Saint Julien le Pauvre

Saint Julien le Pauvre (39)

The church of Saint Julian the Poor stands in the Place Viviani, the same place in which the oldest tree in Paris is, a white acacia planted in 1620. In 1601 Jean Robin brought some seeds of this spice from America and planted them in his garden. Later they planted some cuttings such as the one that stands imposing before the church.

It is believed that there are at least three patron saints of this church, but it is probable that the saint to which it is consecrated is Saint Julian the Hospitaller.

It was the Cluny monks of Longpont who ordered the old 6th-century abbey that had stood here to be rebuilt. Around 1165 they ordered a priory to be built respecting the foundations and ground floor plan of the original. 

Dante prayed in this church for a while during his stay in Paris.

The University held its meetings here until in 1564 the students pillaged the church in protest at the choice of a rector. The incident speeded up the decline of the priory, which was destroyed in the 17th century. The central nave and side nave lost several sections and the Gothic façade was replaced by the current one. The church was used during the revolution as a salt warehouse and from 1889 belonged to the order of the Melkites, a branch of the Greek orthodox church.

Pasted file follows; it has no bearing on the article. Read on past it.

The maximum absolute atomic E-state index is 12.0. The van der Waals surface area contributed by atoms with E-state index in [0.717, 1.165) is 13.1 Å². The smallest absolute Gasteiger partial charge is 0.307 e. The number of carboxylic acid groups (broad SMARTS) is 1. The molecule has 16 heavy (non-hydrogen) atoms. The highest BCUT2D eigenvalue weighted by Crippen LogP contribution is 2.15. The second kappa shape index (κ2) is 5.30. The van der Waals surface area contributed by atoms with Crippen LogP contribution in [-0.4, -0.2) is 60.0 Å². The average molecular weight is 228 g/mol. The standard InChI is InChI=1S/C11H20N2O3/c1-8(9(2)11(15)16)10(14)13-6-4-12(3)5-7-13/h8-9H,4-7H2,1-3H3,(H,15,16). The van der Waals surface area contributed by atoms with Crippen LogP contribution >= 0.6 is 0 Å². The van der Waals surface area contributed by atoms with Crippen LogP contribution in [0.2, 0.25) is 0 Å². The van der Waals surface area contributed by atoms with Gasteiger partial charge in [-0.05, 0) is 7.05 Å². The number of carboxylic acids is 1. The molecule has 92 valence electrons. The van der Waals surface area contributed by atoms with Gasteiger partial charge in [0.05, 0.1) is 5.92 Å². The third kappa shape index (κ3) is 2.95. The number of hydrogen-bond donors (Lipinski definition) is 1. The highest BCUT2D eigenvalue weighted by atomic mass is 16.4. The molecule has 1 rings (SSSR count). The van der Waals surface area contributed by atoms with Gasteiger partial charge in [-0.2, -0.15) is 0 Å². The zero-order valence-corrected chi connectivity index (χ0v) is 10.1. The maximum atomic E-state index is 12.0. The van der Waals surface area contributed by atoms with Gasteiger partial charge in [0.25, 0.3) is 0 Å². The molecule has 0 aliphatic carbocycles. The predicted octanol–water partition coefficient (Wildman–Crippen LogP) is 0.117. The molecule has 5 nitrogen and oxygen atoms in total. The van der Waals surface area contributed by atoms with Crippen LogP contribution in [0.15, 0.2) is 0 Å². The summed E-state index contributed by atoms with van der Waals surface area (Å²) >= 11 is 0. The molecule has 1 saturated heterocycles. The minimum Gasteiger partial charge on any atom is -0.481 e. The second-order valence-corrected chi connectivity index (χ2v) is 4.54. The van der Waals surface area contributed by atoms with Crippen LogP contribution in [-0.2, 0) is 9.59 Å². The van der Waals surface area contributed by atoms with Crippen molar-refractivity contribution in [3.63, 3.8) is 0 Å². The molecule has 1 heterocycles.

The outside of Saint Julian the Poor features its tic flying buttresses, which support the apse and date back to the 12th century. 

The interior features pillars, the capitals of which are decorated with Harpies: fabulous birds, with the front of a woman and the body of a bird of prey.

Chamber and sacred music concerts are regularly held in this church. Check its listings, since they are very frequent.

Whether for a concert or a visit, do not miss the chance to take in one of the oldest churches in Paris.

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